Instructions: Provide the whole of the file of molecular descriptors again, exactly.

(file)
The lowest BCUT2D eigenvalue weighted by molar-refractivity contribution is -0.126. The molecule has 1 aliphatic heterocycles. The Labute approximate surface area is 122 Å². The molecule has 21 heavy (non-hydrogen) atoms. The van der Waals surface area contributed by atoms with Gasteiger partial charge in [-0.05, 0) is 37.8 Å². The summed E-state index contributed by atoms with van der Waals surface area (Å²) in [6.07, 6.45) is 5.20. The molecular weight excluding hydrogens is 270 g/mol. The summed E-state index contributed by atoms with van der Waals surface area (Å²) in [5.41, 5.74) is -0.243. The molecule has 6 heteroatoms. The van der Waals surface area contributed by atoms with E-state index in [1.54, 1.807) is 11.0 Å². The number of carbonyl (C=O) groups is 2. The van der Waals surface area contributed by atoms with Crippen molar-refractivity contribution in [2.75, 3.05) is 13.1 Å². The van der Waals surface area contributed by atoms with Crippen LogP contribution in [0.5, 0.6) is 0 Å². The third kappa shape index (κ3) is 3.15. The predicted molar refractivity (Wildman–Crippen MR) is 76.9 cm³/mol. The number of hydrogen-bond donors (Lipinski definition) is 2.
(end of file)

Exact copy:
The lowest BCUT2D eigenvalue weighted by molar-refractivity contribution is -0.126. The molecule has 1 aliphatic heterocycles. The Labute approximate surface area is 122 Å². The molecule has 21 heavy (non-hydrogen) atoms. The van der Waals surface area contributed by atoms with Gasteiger partial charge in [-0.05, 0) is 37.8 Å². The summed E-state index contributed by atoms with van der Waals surface area (Å²) in [6.07, 6.45) is 5.20. The molecular weight excluding hydrogens is 270 g/mol. The summed E-state index contributed by atoms with van der Waals surface area (Å²) in [5.41, 5.74) is -0.243. The molecule has 6 heteroatoms. The van der Waals surface area contributed by atoms with E-state index in [1.54, 1.807) is 11.0 Å². The number of carbonyl (C=O) groups is 2. The van der Waals surface area contributed by atoms with Crippen molar-refractivity contribution in [2.75, 3.05) is 13.1 Å². The van der Waals surface area contributed by atoms with Crippen LogP contribution in [0.5, 0.6) is 0 Å². The third kappa shape index (κ3) is 3.15. The predicted molar refractivity (Wildman–Crippen MR) is 76.9 cm³/mol. The number of hydrogen-bond donors (Lipinski definition) is 2.